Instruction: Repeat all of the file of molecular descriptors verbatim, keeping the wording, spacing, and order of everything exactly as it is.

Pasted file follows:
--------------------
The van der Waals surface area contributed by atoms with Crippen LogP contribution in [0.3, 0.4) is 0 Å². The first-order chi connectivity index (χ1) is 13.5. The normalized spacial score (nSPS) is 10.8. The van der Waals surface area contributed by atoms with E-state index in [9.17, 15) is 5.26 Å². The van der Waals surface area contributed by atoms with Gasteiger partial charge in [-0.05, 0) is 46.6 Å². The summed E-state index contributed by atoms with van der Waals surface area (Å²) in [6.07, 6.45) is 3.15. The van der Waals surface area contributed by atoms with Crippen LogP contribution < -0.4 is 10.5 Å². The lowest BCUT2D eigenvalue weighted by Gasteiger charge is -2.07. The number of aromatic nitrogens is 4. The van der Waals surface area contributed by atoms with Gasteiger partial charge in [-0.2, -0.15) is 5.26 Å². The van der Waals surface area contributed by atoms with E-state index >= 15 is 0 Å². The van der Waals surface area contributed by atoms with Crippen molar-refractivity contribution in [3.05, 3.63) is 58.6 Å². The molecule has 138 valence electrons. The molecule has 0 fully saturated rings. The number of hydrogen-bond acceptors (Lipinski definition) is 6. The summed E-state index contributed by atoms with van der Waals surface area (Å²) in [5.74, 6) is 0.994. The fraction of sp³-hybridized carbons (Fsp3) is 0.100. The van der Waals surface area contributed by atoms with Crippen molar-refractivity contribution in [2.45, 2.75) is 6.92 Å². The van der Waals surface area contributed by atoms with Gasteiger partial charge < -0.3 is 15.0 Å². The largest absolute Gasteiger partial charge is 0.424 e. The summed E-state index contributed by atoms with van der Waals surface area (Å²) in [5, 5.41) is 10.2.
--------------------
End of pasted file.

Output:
The van der Waals surface area contributed by atoms with Crippen LogP contribution in [0.3, 0.4) is 0 Å². The first-order chi connectivity index (χ1) is 13.5. The normalized spacial score (nSPS) is 10.8. The van der Waals surface area contributed by atoms with E-state index in [9.17, 15) is 5.26 Å². The van der Waals surface area contributed by atoms with Gasteiger partial charge in [-0.05, 0) is 46.6 Å². The summed E-state index contributed by atoms with van der Waals surface area (Å²) in [6.07, 6.45) is 3.15. The van der Waals surface area contributed by atoms with Crippen LogP contribution < -0.4 is 10.5 Å². The lowest BCUT2D eigenvalue weighted by Gasteiger charge is -2.07. The number of aromatic nitrogens is 4. The van der Waals surface area contributed by atoms with Gasteiger partial charge in [-0.2, -0.15) is 5.26 Å². The van der Waals surface area contributed by atoms with E-state index >= 15 is 0 Å². The van der Waals surface area contributed by atoms with Crippen molar-refractivity contribution in [3.05, 3.63) is 58.6 Å². The molecule has 138 valence electrons. The molecule has 0 fully saturated rings. The number of hydrogen-bond acceptors (Lipinski definition) is 6. The summed E-state index contributed by atoms with van der Waals surface area (Å²) in [5.74, 6) is 0.994. The fraction of sp³-hybridized carbons (Fsp3) is 0.100. The van der Waals surface area contributed by atoms with Crippen molar-refractivity contribution in [2.45, 2.75) is 6.92 Å². The van der Waals surface area contributed by atoms with Gasteiger partial charge < -0.3 is 15.0 Å². The largest absolute Gasteiger partial charge is 0.424 e. The summed E-state index contributed by atoms with van der Waals surface area (Å²) in [5, 5.41) is 10.2.